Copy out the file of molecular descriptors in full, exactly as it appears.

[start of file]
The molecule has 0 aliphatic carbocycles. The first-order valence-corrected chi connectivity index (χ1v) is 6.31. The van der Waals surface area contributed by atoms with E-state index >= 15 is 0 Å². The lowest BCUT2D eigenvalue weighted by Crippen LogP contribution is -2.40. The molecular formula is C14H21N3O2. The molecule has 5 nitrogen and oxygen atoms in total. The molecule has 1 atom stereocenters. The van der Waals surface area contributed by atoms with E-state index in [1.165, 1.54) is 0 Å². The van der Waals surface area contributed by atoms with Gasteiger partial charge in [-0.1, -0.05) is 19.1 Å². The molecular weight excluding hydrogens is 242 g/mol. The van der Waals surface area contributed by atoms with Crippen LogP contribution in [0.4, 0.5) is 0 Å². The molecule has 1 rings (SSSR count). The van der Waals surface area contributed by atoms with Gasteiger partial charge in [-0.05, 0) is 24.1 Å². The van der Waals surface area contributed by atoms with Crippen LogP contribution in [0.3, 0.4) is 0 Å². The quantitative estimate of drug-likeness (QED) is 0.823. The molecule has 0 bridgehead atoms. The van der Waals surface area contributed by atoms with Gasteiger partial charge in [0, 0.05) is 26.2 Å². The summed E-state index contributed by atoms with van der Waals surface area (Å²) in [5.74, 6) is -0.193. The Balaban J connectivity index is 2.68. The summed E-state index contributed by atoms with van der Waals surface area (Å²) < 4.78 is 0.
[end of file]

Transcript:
The molecule has 0 aliphatic carbocycles. The first-order valence-corrected chi connectivity index (χ1v) is 6.31. The van der Waals surface area contributed by atoms with E-state index >= 15 is 0 Å². The lowest BCUT2D eigenvalue weighted by Crippen LogP contribution is -2.40. The molecular formula is C14H21N3O2. The molecule has 5 nitrogen and oxygen atoms in total. The molecule has 1 atom stereocenters. The van der Waals surface area contributed by atoms with E-state index in [1.165, 1.54) is 0 Å². The van der Waals surface area contributed by atoms with Gasteiger partial charge in [-0.1, -0.05) is 19.1 Å². The molecular weight excluding hydrogens is 242 g/mol. The van der Waals surface area contributed by atoms with Crippen LogP contribution in [0.4, 0.5) is 0 Å². The molecule has 1 rings (SSSR count). The van der Waals surface area contributed by atoms with Gasteiger partial charge in [-0.05, 0) is 24.1 Å². The van der Waals surface area contributed by atoms with Crippen LogP contribution in [0.3, 0.4) is 0 Å². The quantitative estimate of drug-likeness (QED) is 0.823. The molecule has 0 bridgehead atoms. The van der Waals surface area contributed by atoms with Gasteiger partial charge in [0, 0.05) is 26.2 Å². The summed E-state index contributed by atoms with van der Waals surface area (Å²) in [5.74, 6) is -0.193. The Balaban J connectivity index is 2.68. The summed E-state index contributed by atoms with van der Waals surface area (Å²) < 4.78 is 0.